They call themselves “small government advocates,” yet, when the chance came to prove their idea of small government, John Boehner and the majority of Republicans voted to extend various parts of the Patriot Act set to expire at the end of February, with little debate on the House floor.
This first vote needed a two-thirds majority to limit debate, but failed with a final vote of 277 – 148, gaining 23 votes from the Teaparty who voted with Democrats to defeat the automatic extension.
The PATRIOT Act, officially called The USA PATRIOT ACT, acronym for Uniting and Strengthening America by Providing Appropriate Tools Required to Intercept and Obstruct Terrorism Act of 2001 – was signed into law by George Bush about a month after September 11th, 2001. The law allowed the United States Government and other law enforcement authorities the ability to legally check the telephone records, emails, medical, financial, and other records of United States citizens under the guise of “fighting terrorism.”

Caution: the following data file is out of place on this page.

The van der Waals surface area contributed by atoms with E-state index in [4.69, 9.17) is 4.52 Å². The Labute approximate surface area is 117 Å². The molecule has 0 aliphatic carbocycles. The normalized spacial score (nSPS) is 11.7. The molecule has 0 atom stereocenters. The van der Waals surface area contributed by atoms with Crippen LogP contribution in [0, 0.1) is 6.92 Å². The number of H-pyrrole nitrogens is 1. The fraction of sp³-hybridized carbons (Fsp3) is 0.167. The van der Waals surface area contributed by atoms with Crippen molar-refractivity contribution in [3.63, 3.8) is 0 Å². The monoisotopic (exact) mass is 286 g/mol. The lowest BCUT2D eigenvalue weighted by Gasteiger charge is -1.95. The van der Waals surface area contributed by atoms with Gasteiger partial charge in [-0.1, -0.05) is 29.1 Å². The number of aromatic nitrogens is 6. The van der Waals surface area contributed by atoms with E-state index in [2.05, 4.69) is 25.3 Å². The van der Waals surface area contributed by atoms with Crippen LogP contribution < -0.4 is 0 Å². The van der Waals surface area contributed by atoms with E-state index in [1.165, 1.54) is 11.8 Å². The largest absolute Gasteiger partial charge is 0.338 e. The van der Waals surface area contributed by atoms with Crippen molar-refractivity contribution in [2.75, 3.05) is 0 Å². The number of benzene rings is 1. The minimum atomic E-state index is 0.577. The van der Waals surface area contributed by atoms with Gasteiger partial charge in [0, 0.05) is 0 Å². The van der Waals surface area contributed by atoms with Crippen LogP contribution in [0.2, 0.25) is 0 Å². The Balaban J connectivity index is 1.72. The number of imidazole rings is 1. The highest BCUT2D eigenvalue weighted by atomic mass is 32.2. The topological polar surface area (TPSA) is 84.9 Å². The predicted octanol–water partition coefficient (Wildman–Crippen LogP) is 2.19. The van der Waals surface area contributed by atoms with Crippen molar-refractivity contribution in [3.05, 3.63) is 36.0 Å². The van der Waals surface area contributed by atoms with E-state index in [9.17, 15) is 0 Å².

The controversial parts of the law that the “small government” Republicans wanted to continue included wire-tapping, the ability of the government to seize businesses or personal property and the tracking of non-US nationals suspected of being “lone-wolf” terrorists not tied to any extremist groups.
Being credited for convincing some in the Teaparty to vote against the extension is Rep. Dennis Kucinich (D-OH) who challenge them to stand up to their claims for a less invasive governemnt. In a statement, he said;
“The 112th Congress began with a historic reading of the U.S. Constitution. Will anyone subscribe to the First and Fourth Amendments tomorrow when the PATRIOT Act is up for a vote? I am hopeful that members of the Tea Party who came to Congress to defend the Constitution will join me in challenging the reauthorization.”
The measure now moves to the floor of the House of Representatives for debate. A simple majority is then needed to approve the extension.